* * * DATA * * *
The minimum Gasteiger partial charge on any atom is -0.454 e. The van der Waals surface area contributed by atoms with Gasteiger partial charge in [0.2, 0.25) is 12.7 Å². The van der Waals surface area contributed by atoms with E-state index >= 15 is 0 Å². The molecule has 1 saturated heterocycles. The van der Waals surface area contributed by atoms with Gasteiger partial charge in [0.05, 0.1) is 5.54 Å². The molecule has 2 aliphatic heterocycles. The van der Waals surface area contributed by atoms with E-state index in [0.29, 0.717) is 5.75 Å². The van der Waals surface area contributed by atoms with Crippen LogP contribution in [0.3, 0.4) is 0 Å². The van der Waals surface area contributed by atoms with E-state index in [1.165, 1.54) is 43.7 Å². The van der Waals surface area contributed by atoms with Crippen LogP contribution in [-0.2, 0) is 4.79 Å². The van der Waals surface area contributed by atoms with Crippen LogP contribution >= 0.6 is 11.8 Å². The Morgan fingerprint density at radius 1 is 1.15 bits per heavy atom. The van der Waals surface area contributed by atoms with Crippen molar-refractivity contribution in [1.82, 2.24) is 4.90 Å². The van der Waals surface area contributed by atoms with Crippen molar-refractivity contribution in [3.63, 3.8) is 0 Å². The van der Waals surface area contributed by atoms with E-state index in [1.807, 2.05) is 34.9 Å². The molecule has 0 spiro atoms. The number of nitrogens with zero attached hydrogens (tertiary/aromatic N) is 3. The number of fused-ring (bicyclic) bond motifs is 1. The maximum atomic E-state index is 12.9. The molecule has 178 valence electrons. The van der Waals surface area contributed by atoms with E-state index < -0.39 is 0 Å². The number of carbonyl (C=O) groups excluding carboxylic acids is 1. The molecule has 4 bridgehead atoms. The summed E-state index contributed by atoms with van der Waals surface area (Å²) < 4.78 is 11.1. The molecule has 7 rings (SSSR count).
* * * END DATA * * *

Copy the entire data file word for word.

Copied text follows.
The minimum Gasteiger partial charge on any atom is -0.454 e. The van der Waals surface area contributed by atoms with Gasteiger partial charge in [0.2, 0.25) is 12.7 Å². The van der Waals surface area contributed by atoms with E-state index >= 15 is 0 Å². The molecule has 1 saturated heterocycles. The van der Waals surface area contributed by atoms with Gasteiger partial charge in [0.05, 0.1) is 5.54 Å². The molecule has 2 aliphatic heterocycles. The van der Waals surface area contributed by atoms with E-state index in [0.29, 0.717) is 5.75 Å². The van der Waals surface area contributed by atoms with Crippen LogP contribution in [0.3, 0.4) is 0 Å². The van der Waals surface area contributed by atoms with E-state index in [1.165, 1.54) is 43.7 Å². The van der Waals surface area contributed by atoms with Crippen LogP contribution in [-0.2, 0) is 4.79 Å². The van der Waals surface area contributed by atoms with Crippen LogP contribution >= 0.6 is 11.8 Å². The Morgan fingerprint density at radius 1 is 1.15 bits per heavy atom. The van der Waals surface area contributed by atoms with Crippen molar-refractivity contribution in [1.82, 2.24) is 4.90 Å². The van der Waals surface area contributed by atoms with Crippen molar-refractivity contribution in [3.63, 3.8) is 0 Å². The van der Waals surface area contributed by atoms with E-state index in [1.807, 2.05) is 34.9 Å². The molecule has 0 spiro atoms. The number of nitrogens with zero attached hydrogens (tertiary/aromatic N) is 3. The number of fused-ring (bicyclic) bond motifs is 1. The maximum atomic E-state index is 12.9. The molecule has 178 valence electrons. The van der Waals surface area contributed by atoms with E-state index < -0.39 is 0 Å². The number of carbonyl (C=O) groups excluding carboxylic acids is 1. The molecule has 4 bridgehead atoms. The summed E-state index contributed by atoms with van der Waals surface area (Å²) < 4.78 is 11.1. The molecule has 7 rings (SSSR count).